Acquired pure red cell aplasia is rare. It is an autoimmune disease mediated by T lymphocytes and/or by an IgG antibody against erythroid precursors in the bone marrow. In adults, the disease is usually idiopathic. However, cases have been seen in association with systemic lupus erythematosus, chronic lymphocytic leukemia (CLL), lymphomas, or thymoma. Some medications (phenytoin, chloramphenicol) may cause red cell aplasia. Rarely, anti-erythropoietin antibodies cause pure red cell aplasia in patients who are treated with recombinant erythropoietin. Transient episodes of red cell aplasia are probably common in response to viral infections, especially parvovirus infections. However, these acute episodes will go unrecognized unless the patient has a chronic hemolytic disorder or a chronic immunocompromised state, in which case the hematocrit may fall precipitously.
The only signs are those of anemia unless the patient has an associated autoimmune or lymphoproliferative disorder. The anemia is often severe and normochromic, with low or absent reticulocytes. Red blood cell morphology is normal, and the myeloid and platelet lines are unaffected. The bone marrow is normocellular with markedly reduced or absent erythroid progenitors; all non-erythroid elements are present and normal. The bone marrow karyotype is normal on standard banding cytogenetics. In some cases, chest imaging studies will reveal a thymoma.
The disorder must be distinguished from aplastic anemia (in which the marrow is hypocellular and all cell lines are affected) and from myelodysplasia. This latter disorder is recognized by the presence of morphologic abnormalities that should not be present in pure red cell aplasia.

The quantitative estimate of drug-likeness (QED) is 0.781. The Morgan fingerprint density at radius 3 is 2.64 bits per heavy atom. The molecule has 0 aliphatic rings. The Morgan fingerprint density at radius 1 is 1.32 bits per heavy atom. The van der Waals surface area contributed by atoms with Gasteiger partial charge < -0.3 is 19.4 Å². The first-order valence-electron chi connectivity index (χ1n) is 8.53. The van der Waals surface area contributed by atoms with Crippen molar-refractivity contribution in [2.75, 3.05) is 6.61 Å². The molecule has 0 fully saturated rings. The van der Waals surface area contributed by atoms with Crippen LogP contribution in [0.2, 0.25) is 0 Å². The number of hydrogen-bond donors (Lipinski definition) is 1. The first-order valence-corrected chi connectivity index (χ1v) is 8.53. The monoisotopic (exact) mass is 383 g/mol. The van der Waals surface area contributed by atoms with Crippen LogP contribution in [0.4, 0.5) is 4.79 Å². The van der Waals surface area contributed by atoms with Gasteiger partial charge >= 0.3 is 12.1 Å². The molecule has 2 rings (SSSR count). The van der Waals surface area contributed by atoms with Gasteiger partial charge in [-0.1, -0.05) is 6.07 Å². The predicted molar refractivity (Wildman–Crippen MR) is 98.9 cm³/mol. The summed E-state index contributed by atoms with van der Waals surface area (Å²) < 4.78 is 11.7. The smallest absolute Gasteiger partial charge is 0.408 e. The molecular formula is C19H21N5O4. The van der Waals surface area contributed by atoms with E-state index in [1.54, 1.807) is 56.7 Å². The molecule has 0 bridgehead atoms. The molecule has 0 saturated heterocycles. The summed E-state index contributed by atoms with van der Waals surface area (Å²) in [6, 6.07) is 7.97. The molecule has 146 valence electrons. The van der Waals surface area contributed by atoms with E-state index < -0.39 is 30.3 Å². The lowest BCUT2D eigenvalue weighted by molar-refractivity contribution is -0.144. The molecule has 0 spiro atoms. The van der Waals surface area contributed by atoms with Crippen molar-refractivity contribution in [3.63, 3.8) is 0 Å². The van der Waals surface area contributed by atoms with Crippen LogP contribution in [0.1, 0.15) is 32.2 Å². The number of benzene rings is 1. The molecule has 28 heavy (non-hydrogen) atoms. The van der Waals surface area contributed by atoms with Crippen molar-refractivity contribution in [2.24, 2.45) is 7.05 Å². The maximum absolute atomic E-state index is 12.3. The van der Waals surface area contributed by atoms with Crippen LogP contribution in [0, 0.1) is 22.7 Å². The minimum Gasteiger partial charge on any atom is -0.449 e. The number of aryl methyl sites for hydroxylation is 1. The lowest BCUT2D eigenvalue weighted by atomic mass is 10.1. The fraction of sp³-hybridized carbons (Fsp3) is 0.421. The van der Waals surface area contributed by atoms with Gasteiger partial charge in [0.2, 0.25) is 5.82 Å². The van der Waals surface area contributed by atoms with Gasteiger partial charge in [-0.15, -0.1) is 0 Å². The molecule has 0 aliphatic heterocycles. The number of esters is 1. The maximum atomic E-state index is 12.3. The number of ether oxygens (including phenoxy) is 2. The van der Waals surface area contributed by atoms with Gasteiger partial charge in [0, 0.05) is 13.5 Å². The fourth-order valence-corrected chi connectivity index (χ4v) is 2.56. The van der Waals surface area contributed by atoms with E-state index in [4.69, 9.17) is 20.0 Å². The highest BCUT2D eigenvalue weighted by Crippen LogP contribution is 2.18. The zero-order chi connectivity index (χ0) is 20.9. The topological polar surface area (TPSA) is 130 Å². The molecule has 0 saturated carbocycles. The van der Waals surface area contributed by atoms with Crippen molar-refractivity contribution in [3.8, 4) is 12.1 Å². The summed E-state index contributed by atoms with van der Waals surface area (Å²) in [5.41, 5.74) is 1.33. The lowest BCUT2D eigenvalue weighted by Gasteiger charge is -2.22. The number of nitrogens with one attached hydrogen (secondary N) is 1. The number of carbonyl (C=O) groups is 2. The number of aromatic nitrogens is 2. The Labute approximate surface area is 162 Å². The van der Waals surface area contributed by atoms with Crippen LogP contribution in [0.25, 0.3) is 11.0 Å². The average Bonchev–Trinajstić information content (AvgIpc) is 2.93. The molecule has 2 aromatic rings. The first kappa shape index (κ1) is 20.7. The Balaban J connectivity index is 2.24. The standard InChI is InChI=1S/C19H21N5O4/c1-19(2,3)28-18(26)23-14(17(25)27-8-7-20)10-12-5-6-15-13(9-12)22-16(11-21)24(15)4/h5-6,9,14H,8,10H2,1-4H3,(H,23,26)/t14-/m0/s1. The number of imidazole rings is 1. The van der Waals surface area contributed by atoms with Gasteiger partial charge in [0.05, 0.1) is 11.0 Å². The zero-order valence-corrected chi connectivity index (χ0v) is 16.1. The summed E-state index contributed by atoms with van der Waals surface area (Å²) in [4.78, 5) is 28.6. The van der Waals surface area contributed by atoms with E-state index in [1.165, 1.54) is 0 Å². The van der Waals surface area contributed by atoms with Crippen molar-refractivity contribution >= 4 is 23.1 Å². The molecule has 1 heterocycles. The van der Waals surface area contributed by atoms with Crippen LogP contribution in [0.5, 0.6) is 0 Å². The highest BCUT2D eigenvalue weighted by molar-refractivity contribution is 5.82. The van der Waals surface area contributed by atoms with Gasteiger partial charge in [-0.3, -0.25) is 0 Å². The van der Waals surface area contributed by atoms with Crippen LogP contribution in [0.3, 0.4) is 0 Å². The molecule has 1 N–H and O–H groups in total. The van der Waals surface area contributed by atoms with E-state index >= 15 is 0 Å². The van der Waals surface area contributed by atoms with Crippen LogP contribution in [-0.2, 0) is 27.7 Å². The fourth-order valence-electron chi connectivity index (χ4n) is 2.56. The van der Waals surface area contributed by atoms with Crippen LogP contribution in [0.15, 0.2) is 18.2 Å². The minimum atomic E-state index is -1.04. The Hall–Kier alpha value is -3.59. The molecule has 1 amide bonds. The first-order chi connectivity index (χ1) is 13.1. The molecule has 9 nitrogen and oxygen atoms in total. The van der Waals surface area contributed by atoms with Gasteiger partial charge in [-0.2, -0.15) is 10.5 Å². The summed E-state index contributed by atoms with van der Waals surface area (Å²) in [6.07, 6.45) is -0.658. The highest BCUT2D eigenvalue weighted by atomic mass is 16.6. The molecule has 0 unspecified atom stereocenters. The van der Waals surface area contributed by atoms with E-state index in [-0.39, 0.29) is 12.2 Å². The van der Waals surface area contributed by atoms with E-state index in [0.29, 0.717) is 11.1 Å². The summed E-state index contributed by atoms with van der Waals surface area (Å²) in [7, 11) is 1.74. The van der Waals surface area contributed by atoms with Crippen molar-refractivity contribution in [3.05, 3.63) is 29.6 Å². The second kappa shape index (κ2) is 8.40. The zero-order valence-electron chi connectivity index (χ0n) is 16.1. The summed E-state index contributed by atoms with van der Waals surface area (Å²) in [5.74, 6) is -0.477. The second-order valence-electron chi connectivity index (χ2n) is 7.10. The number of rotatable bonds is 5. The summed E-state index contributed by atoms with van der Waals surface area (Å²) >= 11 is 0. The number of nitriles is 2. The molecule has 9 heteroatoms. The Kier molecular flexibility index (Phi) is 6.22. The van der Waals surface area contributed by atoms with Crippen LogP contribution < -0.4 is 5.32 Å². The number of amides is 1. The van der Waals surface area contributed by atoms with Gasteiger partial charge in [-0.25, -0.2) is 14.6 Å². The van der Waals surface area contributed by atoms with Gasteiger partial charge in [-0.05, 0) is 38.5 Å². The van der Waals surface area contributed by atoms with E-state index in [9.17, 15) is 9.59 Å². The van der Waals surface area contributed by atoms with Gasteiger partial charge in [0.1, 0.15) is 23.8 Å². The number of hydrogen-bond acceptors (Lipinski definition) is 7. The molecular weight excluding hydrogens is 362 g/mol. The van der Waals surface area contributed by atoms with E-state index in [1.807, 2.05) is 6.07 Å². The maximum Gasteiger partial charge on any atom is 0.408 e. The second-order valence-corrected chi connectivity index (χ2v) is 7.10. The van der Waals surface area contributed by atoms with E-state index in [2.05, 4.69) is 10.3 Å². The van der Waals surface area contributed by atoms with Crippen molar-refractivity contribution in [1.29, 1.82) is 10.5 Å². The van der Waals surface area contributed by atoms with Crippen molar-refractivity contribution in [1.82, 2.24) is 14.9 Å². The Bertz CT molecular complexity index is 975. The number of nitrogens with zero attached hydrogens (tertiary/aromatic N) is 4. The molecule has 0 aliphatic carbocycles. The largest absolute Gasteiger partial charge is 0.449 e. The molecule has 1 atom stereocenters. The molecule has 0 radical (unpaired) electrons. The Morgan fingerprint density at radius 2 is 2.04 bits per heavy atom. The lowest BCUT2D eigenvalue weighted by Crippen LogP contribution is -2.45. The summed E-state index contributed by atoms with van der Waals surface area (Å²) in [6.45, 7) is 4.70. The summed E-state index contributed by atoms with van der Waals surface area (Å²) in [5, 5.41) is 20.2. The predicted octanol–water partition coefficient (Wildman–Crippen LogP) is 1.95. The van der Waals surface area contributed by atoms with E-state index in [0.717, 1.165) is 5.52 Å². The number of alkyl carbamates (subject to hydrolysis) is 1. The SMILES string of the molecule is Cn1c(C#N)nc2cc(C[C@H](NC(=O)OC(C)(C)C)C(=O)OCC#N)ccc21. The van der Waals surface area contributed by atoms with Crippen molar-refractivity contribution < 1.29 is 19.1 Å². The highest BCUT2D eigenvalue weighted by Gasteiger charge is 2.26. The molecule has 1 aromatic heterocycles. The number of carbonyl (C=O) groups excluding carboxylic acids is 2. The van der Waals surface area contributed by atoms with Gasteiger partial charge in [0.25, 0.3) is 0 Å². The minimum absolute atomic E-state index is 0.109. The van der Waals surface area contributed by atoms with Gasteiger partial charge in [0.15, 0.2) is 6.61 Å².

Possible offending medications should be stopped. Most patients will require red blood cell transfusion support. With thymoma, resection alone results in amelioration of anemia in a low proportion of cases (about 10%). High-dose intravenous immune globulin has produced responses in a small number of cases, mainly during parvovirus infections. For idiopathic cases, the treatment of choice is immunosuppressive therapy with a calcineurin inhibitor (ie, cyclosporine) with durable response rates of 65–87%. A calcineurin inhibitor is usually used in conjunction with surgical resection in cases of thymoma. Monotherapy with corticosteroids produce responses in 30–60% of cases, but relapses are common once corticosteroids are discontinued. Anti-CD20 monoclonal antibody (rituximab) is the treatment of choice in the setting of anti-erythropoietin antibodies. In patients with an associated lymphoproliferative disorder, treating the neoplasm should also treat the anemia.
All patients should be referred to a hematologist.